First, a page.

Once upon a 2014, I stumbled into the writing of Rachel Held Evans. She was one of the companions that I met along my path when I desperately needed the wisdom and friendship of others in a way that I couldn’t even put into words for my family. It was one of those rare situations where I was certain this stranger had been skimming my journals or somehow listening in on thoughts that weren’t even clear to me. She *got* me even more than I *got* myself.

I read “A Year of Biblical Womanhood” first. The title is catchy and there is some ‘funny’ to the book. What I loved most about this book was the intelligent scholarship that Rachel brought to the conversation. It was such a relief to not have ANOTHER book full of proof-texts and gender stereotypes and first century household codes.

Soon after, I read “Faith Unravelled” (previously called “Evolving in MonkeyTown”), which she wrote first. Again I was treated to intelligent, honest writing as Rachel shared about her faith journey. I loved this book so much that it became part of Caleb’s Bible class this year.

I was over the moon thrilled to be allowed to be part of the launch group for Rachel’s third book, “Searching for Sunday”. I have read and begun to re-read this continuing spiritual autobiography this winter.

Searching for Sunday” is a continuation of Rachel’s journey of faith with the Body of Christ through the grid of the sacraments of Baptism, Confession, Holy Orders, Communion, Confirmation, Anointing the Sick, and Marriage. In each rite, she talks historical, academically, and personally about how these holy ancient demonstrations forms us and continues forming us into Who We are Called to Be individually and corporately.

Rachel’s gift is that she asks great questions without looking to pick a fight. She has strong (and I think right on) criticism’s of the Church, but never is there a question of how much she loves the Church.  She has a strong respect for her roots and much love for the Church of her childhood. Her writing oozes with compassion even in her questions and critiques.

In trying to write this blog-post, I have started about 29 other other blog posts. Some much too personal to share right now. I count running into Rachel Held Evan’s writing when I did as one of the kindest interventions God has ever orchestrated for me. I was almost ready to hang up my HopeHat and trade it in for a shawl of cynicism. I am so thankful for her questions, her honesty, and her courage to share her journey.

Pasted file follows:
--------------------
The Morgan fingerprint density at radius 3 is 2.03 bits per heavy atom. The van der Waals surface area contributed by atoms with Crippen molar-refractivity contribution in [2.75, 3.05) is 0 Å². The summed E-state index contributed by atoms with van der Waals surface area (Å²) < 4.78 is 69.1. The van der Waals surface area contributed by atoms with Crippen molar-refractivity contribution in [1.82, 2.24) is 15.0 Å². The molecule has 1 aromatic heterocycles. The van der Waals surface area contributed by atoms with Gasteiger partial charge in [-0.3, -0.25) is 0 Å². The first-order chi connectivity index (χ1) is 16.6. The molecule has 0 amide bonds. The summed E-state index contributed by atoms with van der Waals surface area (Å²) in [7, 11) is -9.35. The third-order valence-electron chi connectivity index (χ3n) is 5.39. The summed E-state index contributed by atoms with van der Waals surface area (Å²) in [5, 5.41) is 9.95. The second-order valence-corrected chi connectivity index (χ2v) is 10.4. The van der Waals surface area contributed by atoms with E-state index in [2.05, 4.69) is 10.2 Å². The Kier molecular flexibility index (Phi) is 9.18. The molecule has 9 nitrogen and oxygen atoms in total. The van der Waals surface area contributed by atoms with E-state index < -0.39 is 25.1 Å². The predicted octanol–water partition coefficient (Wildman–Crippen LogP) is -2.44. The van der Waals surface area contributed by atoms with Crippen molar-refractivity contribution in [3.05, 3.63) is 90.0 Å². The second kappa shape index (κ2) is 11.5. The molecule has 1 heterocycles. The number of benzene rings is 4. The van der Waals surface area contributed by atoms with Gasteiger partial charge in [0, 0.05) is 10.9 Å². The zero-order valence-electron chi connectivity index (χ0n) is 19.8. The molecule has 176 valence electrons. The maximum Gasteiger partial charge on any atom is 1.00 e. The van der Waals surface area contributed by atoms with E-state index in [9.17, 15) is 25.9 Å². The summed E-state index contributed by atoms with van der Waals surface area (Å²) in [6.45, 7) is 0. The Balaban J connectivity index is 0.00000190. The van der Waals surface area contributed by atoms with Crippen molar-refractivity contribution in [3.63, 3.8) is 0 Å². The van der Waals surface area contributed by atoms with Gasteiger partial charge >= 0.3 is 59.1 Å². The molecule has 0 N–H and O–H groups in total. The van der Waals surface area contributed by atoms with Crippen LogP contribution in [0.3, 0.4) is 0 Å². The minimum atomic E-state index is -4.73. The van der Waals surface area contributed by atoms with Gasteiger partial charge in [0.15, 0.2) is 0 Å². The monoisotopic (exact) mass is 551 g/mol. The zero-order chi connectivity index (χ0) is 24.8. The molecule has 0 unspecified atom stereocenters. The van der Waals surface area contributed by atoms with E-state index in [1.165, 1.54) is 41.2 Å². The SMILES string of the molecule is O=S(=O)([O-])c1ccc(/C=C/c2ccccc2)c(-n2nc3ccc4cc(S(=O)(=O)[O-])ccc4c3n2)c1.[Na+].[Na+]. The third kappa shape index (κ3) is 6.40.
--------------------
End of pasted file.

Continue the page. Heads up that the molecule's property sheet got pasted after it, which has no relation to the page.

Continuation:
This is not a book that I can summarize in 500 words or less. Over the next week, I will be peppering my FB and twitter streams with some of the amazing quotes from the book. I may keep blogging about it and sharing some of the work other folks on the launch team has developed. Searching for Sunday is available tomorrow. If you like your answers, then I don’t recommend it. But if you are a pilgrim with more questions than answers  like me, then I think you will really enjoy this book.

Mixed Up Files…

The bonus of using a homeschool curriculum that is ‘Literature Heavy’ like Sonlight is that when the urge strikes and time allows for reading in one’s pajama’s for two hours on a particular morning, there are plenty of good books to choose from on our shelves.  I love my Kindle, but some occasions call for the smell and feel of paper. And this is how I met Mrs. Basil E. Frankweiler.

I have never read The Mixed Up Files…. by ELKonigsburg. I’m so glad that Caleb will be reading sometime in the next couple months.

I made it to page 8 last night before the book hit me in the face. Offended at it’s forwardness I put it down in the dark for the night. I forgave and finished it this morning.

Here is a gem from the end of the story that I am going to chew on for many days.

Claudia said, “But, Mrs. Frankweiler, you should want to learn one new thing every day. We did even at the museum.”